In the fourth global meeting of ‘Mountain Partnership’ 17-20 September, at Erzurum in Turkey, over 100 members from around the globe endorsed a new improved sustainable mountain development strategy for 2014-2017.
During 1992, at Rio Earth most of the world’s nations at the UN Conference on Environment and Development signed a plan for action, ‘Agenda 21’ in which chapter 13 is entitled ‘Managing Fragile Ecosystems: Sustainable Mountain Development’. The most recent global meeting was held on the sidelines of Rio+20 summit in 2012, following two previous global meetings of in Cusco, Peru, in 2004 and in Merano, Italy, in 2003.
“I am delighted that members have agreed on a strategy that will strengthen the potential of the Mountain Partnership, and members can formulate a comprehensive work plan for next two years during the meeting” said Thomas Hofer, interim coordinator of the Mountain Partnership (MP) Secretariat from Rome, Italy.
In his key note speech, Prof. Bruno Messerli of Bern University in Switzerland mentioned that “..with the four fold increase in human population in the 20th century urban population has increased by thirteen fold and industrial production 40 fold leading to increase in demand for fresh water and irrigated land among others leading to food, water and energy shortage, public unrest and international conflicts over resources.
The Mountain Partnership alliance
At the World Summit on Sustainable Development in 2002 in Johannesburg, the ‘Mountain Partnership’ was established, for which FAO works as a lead agency. The Mountain Partnership (MP), is a voluntary trans-national umbrella alliance of mountain actors in governments, inter-governmental organizations, civil society and private organizations. The alliance is committed to working together with the common goal of achieving sustainable mountain development around the world with its members.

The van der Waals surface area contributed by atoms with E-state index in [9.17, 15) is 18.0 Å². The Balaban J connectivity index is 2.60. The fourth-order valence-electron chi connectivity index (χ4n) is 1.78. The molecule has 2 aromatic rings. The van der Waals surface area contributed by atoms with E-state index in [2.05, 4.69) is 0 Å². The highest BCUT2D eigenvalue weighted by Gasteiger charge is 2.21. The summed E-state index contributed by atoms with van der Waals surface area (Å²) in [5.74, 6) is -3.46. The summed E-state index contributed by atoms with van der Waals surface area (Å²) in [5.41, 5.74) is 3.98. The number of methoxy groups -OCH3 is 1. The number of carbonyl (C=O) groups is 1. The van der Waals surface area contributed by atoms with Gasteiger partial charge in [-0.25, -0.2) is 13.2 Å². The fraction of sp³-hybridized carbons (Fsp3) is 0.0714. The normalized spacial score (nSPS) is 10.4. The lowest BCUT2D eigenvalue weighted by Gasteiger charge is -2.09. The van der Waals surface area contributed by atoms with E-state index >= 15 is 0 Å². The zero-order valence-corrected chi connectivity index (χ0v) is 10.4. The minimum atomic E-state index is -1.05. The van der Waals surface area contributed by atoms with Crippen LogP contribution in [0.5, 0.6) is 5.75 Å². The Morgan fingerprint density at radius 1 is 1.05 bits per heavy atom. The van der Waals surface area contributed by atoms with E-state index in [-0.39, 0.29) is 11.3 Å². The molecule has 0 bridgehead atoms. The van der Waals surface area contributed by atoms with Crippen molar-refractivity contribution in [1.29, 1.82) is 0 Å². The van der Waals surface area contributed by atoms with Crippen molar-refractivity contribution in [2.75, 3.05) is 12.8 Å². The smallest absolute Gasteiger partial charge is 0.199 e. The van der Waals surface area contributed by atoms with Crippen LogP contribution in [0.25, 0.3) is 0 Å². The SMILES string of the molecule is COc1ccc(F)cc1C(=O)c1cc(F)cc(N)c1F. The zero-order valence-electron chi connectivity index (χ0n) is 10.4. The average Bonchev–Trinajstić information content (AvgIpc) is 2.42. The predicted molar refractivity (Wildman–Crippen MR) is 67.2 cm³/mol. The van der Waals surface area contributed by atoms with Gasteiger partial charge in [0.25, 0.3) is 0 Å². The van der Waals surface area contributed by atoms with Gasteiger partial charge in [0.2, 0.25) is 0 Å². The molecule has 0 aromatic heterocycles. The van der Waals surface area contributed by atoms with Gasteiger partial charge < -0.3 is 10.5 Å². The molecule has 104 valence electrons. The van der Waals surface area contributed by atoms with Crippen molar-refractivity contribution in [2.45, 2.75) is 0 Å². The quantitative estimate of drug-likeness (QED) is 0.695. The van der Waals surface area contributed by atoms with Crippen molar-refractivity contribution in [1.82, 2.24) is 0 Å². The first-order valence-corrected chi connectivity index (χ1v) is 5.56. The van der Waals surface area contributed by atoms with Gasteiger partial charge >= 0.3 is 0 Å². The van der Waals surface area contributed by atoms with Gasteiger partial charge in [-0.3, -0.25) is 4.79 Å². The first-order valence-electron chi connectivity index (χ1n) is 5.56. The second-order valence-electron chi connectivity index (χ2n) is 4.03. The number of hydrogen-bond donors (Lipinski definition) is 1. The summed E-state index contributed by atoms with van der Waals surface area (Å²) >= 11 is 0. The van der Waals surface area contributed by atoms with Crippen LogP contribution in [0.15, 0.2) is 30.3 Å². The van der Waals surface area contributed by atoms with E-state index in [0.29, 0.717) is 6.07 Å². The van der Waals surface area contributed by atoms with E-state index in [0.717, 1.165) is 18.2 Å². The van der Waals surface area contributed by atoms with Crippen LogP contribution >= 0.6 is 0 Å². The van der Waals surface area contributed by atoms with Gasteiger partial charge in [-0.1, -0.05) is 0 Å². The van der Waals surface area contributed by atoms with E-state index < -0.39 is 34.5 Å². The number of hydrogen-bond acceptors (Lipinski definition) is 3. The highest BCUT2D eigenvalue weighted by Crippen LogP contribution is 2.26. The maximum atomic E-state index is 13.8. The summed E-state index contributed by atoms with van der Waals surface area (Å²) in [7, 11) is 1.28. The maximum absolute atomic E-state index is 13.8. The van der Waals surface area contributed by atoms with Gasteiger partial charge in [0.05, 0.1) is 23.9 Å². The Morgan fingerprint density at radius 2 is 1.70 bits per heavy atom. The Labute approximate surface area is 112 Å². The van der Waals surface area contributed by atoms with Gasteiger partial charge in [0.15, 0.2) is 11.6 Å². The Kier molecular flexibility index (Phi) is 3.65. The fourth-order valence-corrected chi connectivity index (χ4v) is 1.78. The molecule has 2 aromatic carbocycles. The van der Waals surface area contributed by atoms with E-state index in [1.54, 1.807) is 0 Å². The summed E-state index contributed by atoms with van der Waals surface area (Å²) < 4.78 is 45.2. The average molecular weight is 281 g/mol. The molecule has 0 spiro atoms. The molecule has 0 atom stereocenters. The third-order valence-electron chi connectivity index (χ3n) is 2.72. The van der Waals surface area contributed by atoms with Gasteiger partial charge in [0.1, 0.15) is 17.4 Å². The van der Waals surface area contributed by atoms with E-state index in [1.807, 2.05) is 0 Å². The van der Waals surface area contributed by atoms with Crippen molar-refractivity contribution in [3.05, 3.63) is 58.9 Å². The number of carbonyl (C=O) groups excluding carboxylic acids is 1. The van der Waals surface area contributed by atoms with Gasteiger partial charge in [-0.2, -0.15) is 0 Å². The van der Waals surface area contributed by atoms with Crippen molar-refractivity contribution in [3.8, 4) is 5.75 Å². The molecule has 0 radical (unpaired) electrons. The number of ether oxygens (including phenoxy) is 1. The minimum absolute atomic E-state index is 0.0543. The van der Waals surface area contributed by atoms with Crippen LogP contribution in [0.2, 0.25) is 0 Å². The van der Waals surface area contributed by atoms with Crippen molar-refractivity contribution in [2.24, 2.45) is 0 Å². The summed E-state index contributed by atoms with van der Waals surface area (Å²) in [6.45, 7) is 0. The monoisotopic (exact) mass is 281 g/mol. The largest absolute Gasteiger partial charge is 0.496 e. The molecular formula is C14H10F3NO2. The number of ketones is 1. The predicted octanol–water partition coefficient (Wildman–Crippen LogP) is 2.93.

The major focus area of Mountain Partnership alliance for sustainable mountain development is related to knowledge sharing & networking and advocacy actions towards mountain development related policies and ground actions. It will have a selected 16 member representatives from government, civil society groups, inter-governmental organization and donors in future.
In last 10 years
The Mountain partnership that was launched in 2002, has been mandated with mountain related advocacy, trainings, communications and resource mobilization related actions through a regional setups of its 200 members.
In a global meeting in 2004 at Cusco, Peru, a framework for the mountain partnership’s work was developed for strengthening policies, institutional capacity-building, financial resource mobilization and developing accountability frame around the mountain regions of the world. Therefore, it would be important to review the outputs and outcome from agreed work during this 3rd global meeting of mountains.
During Erzurum meeting various achievements of Mountain Partnership as an ecosystem partnership were cited as; local lessons learned, increased attention of mountains at national level, strengthening regional cooperation and recognition of mountains in international negotiations like Rio+20 .